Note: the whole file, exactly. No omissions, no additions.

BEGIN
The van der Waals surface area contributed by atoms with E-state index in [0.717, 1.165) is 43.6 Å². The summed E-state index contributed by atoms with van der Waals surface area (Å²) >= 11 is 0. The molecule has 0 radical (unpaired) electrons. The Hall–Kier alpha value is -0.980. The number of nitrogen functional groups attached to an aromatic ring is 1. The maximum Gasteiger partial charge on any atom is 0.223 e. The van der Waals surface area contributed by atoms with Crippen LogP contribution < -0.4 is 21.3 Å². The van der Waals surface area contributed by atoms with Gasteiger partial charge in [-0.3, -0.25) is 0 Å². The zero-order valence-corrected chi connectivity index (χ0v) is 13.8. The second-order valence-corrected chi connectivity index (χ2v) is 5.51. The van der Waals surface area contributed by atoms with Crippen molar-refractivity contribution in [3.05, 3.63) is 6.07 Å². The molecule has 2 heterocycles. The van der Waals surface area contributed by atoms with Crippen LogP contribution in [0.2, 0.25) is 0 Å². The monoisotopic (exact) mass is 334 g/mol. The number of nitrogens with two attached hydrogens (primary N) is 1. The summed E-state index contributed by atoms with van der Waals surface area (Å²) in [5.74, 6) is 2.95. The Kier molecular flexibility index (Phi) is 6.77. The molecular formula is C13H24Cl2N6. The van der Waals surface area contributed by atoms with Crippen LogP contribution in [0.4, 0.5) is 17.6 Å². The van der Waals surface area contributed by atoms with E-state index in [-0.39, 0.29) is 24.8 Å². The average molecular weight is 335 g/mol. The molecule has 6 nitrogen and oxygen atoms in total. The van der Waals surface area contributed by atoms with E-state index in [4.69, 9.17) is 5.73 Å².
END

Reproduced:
The van der Waals surface area contributed by atoms with E-state index in [0.717, 1.165) is 43.6 Å². The summed E-state index contributed by atoms with van der Waals surface area (Å²) >= 11 is 0. The molecule has 0 radical (unpaired) electrons. The Hall–Kier alpha value is -0.980. The number of nitrogen functional groups attached to an aromatic ring is 1. The maximum Gasteiger partial charge on any atom is 0.223 e. The van der Waals surface area contributed by atoms with Crippen LogP contribution < -0.4 is 21.3 Å². The van der Waals surface area contributed by atoms with Gasteiger partial charge in [-0.3, -0.25) is 0 Å². The zero-order valence-corrected chi connectivity index (χ0v) is 13.8. The second-order valence-corrected chi connectivity index (χ2v) is 5.51. The van der Waals surface area contributed by atoms with Crippen molar-refractivity contribution in [3.05, 3.63) is 6.07 Å². The molecule has 2 heterocycles. The van der Waals surface area contributed by atoms with Crippen LogP contribution in [0.2, 0.25) is 0 Å². The monoisotopic (exact) mass is 334 g/mol. The number of nitrogens with two attached hydrogens (primary N) is 1. The summed E-state index contributed by atoms with van der Waals surface area (Å²) in [5.74, 6) is 2.95. The Kier molecular flexibility index (Phi) is 6.77. The molecular formula is C13H24Cl2N6. The van der Waals surface area contributed by atoms with Crippen LogP contribution in [0.4, 0.5) is 17.6 Å². The van der Waals surface area contributed by atoms with E-state index in [-0.39, 0.29) is 24.8 Å². The average molecular weight is 335 g/mol. The molecule has 6 nitrogen and oxygen atoms in total. The van der Waals surface area contributed by atoms with E-state index in [4.69, 9.17) is 5.73 Å².